Negative bias, reminding, and pragmatic reasoning in Kipsigis belief reports
Madeline Bossi
January 2023
 

Much work has explored how belief reports (x Vatt p) function pragmatically not just as reports of x’s internal state, but as devices for indicating the status of p with respect to the Common Ground (CG). In addition to the well-studied case of factive verbs, which presuppose p, recent work has explored negatively biased belief verbs, which suggest that p cannot or should not be added to the CG (e.g. Kierstead 2013, Hsiao 2017, Anvari et al. 2019, Glass 2020). Drawing from original fieldwork, I show that the negatively biased belief verb par 'think' in Kipsigis (Kalenjin; Kenya) is best modeled as contributing, in addition to its basic belief semantics, an instruction for CG management (Krifka 2008): p is not to be added to the CG. Together with context-sensitive pragmatic reasoning, this instruction explains the curious case of a verb that can be used both to suggest that p is false and to remind the addressee that p is true.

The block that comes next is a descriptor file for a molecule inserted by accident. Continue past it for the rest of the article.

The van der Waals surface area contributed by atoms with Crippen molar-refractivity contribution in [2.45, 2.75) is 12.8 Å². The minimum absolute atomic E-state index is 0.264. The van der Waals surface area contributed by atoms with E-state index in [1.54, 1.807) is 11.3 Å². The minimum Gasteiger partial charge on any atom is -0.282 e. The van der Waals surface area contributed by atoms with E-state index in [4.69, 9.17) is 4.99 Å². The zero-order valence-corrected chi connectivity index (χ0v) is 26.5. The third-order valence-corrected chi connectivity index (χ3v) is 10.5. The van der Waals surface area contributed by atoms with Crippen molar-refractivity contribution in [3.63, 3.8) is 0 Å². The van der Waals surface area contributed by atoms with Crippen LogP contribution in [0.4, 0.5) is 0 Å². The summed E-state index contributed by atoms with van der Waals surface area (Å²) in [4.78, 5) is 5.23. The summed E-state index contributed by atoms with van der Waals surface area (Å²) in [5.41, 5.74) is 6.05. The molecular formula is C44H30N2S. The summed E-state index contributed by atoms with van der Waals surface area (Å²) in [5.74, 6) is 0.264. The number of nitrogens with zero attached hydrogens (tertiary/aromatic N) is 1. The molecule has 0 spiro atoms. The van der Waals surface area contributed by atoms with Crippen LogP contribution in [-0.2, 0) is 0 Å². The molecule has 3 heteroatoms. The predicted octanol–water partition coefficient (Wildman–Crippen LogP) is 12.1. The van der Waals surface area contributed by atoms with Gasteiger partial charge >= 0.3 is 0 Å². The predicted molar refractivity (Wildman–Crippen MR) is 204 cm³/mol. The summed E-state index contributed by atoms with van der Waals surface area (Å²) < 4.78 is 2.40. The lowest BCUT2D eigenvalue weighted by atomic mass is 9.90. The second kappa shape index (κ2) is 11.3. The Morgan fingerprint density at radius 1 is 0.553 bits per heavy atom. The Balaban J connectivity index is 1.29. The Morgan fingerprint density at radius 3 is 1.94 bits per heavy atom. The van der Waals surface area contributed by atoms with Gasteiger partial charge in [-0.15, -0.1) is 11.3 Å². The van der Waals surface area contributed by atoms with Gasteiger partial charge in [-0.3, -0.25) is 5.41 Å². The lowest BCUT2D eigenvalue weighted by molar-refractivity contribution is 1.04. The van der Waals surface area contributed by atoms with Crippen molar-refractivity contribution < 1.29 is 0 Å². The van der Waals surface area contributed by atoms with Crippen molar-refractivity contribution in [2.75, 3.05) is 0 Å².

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Reference: lingbuzz/006610
(please use that when you cite this article)
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keywords: common ground management, negative bias, reminding, belief reports, kipsigis, semantics
previous versions: v1 [May 2022]
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